For Postmenopausal Women, Having More Junk in The Trunk May Be Better Than Being Thick in the Waist4 years ago | Nutrition
By Joy Stephenson-Laws, JD, Founder
Fat. We all have it, and we all need it.
Actually, many people tend to fear fat. But fat is important and serves many purposes for our bodies. These include storing energy, absorbing fat-soluble nutrients (such as vitamins A, E, D and K), keeping us warm and protecting our vital organs.
And many people may not realize that fat is considered to be an organ in itself.
“Research suggests that fat cells — particularly abdominal fat cells — are biologically active. It's appropriate to think of fat as an endocrine organ or gland, producing hormones and other substances that can profoundly affect our health,” reports Harvard Health.
(One of these hormones, which we have previously discussed, is adiponectin).
Each person carries fat in different ways. For example, some of us may carry our fat more in our legs and buttocks, some may carry it mostly in the stomach and arms and others may carry fat pretty evenly throughout the body.
Fat which accumulates in the lower body (pear shape) is usually subcutaneous. Fat in the abdominal area (apple shape) is usually referred to as hard or visceral fat. And usually where our fat ends up is influenced by several factors, including heredity and hormones, according to Harvard Health.
Subcutaneous fat is the fat found directly under the skin. You can actually pinch this type of fat. It is not necessarily bad for your health and may manifest itself as a soft and flabby waistline.
Hard or visceral fat, is usually found deeper within the body. It is generally harder to lose and is not very attractive. A hard belly, large waist or a protruding belly may be all due to a large accumulation of visceral fat.
Having excessive visceral fat may be dangerous, because this type of fat grows deep inside the stomach and may wrap around your vital organs, increasing the risk of developing health issues such as heart disease, diabetes and fatty liver disease.
Reportedly, individuals can have very little subcutaneous fat (fat below the skin) and still have a lot of fat within the abdomen and inner organs. There is even some concern that visceral fat may become inflamed and scarred and affect our metabolism adversely, making it difficult for us to lose weight. There is even evidence that despite weight loss, once fat tissue becomes scarred, it may not fully recover.
“Fat in obese people can suffocate and struggle for oxygen supply, due in part to the increase in the fat cells' size. As cells get bigger they become distressed and struggle for oxygen which triggers inflammation in the fat tissue. The inflammation spills over from fat tissue into the bloodstream and is eventually measurable in the circulation by a blood test,” according to one source.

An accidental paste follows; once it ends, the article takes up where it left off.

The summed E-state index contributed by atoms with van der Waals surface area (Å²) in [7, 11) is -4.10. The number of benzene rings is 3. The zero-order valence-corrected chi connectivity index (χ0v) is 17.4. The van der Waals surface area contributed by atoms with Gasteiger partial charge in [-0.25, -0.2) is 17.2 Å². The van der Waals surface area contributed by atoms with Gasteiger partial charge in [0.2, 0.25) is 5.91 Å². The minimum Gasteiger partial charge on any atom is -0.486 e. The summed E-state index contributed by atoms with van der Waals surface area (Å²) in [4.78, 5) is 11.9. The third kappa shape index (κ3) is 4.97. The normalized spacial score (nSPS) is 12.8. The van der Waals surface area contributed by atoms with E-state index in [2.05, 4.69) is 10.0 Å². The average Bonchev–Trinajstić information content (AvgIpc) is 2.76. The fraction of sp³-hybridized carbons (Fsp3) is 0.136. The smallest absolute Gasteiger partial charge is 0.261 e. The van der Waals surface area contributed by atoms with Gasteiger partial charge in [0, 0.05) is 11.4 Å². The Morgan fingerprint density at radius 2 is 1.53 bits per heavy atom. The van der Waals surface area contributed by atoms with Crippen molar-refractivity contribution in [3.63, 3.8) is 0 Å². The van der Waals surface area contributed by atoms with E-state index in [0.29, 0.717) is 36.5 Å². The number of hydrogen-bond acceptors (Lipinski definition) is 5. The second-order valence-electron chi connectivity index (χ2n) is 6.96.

A recent study (and apparently the first of its kind) examined postmenopausal women who all had a normal body mass index (BMI) and compared their cardiovascular risk in relation to where they mostly carried their fat.
It’s important that this study involved postmenopausal women because due to hormonal changes, this particular population is prone to changes regarding where their fat is distributed.
“Postmenopausal women are prone to metabolic alterations resulting, in part, from a shift from subcutaneous to intra-abdominal visceral fat,” according to one report discussing the study.
The study included 2,683 women, and the researchers conducted body fat composition tests to determine in each woman the amount of whole body fat, upper body fat (trunk fat) and lower body fat (leg fat).
The women in the study were examined again for follow-up after a median 17.9 years. From the point of this follow-up, 291 incident CVD cases occurred, including coronary heart disease and stroke. Interestingly, the results revealed, “...neither whole-body fat mass nor fat percentage was associated with CVD risk.”
However, higher percentage trunk fat was associated with an increased risk of CVD, and a higher leg fat percentage was actually associated with a decreased risk of CVD.
“Participants who had both high trunk fat and low leg fat had a more than three-fold increased risk of CVD when compared with those in the opposite groups of the two measures.”
Furthermore, those participants “with higher percent trunk (but not leg) fat had higher SBP [systolic blood pressure] and DBP [diastolic blood pressure] and were more likely to be treated for hypertension. Participants with higher percent leg (but not trunk) fat were less likely to be current smokers or have diabetes and were more likely to use hormone therapy.”
So if you are someone who tends to carry more weight in the belly, you may also have to be especially proactive.
And the good news is that you can take control by eating healthily, exercising regularly and implementing alternative therapies such as the Cryo T Shock, a form of cryotherapy that kills fat cells.
I also want to reiterate the importance of taking a body composition test and not just focusing on your body mass index or the number on the scale. A full body composition test will not only determine your BMI but also let you know how much fat you may need to lose, how much muscle you may need to gain and much more.
Follow a healthy lifestyle and, as always, try to maintain nutritional balance by taking a comprehensive nutrient test in order to definitively determine if you have any nutrient imbalances or deficiencies which may be hindering your ability to lose weight. If you have imbalances, a competent healthcare professional can help you make the necessary dietary changes and possibly recommend quality supplements you can include in your diet.
Enjoy your healthy life!
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